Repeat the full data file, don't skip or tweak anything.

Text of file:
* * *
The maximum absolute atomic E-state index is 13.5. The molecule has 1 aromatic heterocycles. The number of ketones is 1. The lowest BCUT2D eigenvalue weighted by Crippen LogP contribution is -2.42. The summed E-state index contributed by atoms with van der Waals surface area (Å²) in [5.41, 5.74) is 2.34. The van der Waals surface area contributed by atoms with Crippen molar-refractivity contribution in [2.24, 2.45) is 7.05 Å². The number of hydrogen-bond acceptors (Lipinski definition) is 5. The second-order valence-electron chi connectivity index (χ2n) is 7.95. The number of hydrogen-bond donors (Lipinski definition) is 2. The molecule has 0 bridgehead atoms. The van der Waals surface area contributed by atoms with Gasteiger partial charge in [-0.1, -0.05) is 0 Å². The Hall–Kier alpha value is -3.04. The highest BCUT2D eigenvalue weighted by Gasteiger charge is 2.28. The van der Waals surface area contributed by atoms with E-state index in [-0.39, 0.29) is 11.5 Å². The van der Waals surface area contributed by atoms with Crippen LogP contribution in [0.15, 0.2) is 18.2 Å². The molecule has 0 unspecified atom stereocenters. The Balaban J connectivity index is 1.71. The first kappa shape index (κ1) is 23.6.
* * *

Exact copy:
The maximum absolute atomic E-state index is 13.5. The molecule has 1 aromatic heterocycles. The number of ketones is 1. The lowest BCUT2D eigenvalue weighted by Crippen LogP contribution is -2.42. The summed E-state index contributed by atoms with van der Waals surface area (Å²) in [5.41, 5.74) is 2.34. The van der Waals surface area contributed by atoms with Crippen molar-refractivity contribution in [2.24, 2.45) is 7.05 Å². The number of hydrogen-bond acceptors (Lipinski definition) is 5. The second-order valence-electron chi connectivity index (χ2n) is 7.95. The number of hydrogen-bond donors (Lipinski definition) is 2. The molecule has 0 bridgehead atoms. The van der Waals surface area contributed by atoms with Gasteiger partial charge in [-0.1, -0.05) is 0 Å². The Hall–Kier alpha value is -3.04. The highest BCUT2D eigenvalue weighted by Gasteiger charge is 2.28. The van der Waals surface area contributed by atoms with E-state index in [-0.39, 0.29) is 11.5 Å². The van der Waals surface area contributed by atoms with Crippen LogP contribution in [0.15, 0.2) is 18.2 Å². The molecule has 0 unspecified atom stereocenters. The Balaban J connectivity index is 1.71. The first kappa shape index (κ1) is 23.6.